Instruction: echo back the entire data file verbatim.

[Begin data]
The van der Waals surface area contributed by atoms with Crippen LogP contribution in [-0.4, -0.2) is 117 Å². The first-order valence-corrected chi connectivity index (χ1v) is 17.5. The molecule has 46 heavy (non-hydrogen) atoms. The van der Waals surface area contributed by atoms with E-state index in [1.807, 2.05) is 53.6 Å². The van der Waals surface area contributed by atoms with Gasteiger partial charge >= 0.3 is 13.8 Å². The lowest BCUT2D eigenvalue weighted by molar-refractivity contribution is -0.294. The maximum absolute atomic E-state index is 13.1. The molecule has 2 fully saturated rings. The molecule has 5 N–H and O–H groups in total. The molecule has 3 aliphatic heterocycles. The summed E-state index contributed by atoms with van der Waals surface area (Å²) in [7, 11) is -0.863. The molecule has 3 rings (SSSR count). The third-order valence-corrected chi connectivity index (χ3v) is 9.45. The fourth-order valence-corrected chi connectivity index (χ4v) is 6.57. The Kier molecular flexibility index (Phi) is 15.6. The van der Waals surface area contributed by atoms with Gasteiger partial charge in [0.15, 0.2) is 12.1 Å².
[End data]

The van der Waals surface area contributed by atoms with Crippen LogP contribution in [-0.4, -0.2) is 117 Å². The first-order valence-corrected chi connectivity index (χ1v) is 17.5. The molecule has 46 heavy (non-hydrogen) atoms. The van der Waals surface area contributed by atoms with E-state index in [1.807, 2.05) is 53.6 Å². The van der Waals surface area contributed by atoms with Gasteiger partial charge >= 0.3 is 13.8 Å². The lowest BCUT2D eigenvalue weighted by molar-refractivity contribution is -0.294. The maximum absolute atomic E-state index is 13.1. The molecule has 2 fully saturated rings. The molecule has 5 N–H and O–H groups in total. The molecule has 3 aliphatic heterocycles. The summed E-state index contributed by atoms with van der Waals surface area (Å²) in [7, 11) is -0.863. The molecule has 3 rings (SSSR count). The third-order valence-corrected chi connectivity index (χ3v) is 9.45. The fourth-order valence-corrected chi connectivity index (χ4v) is 6.57. The Kier molecular flexibility index (Phi) is 15.6. The van der Waals surface area contributed by atoms with Gasteiger partial charge in [0.15, 0.2) is 12.1 Å².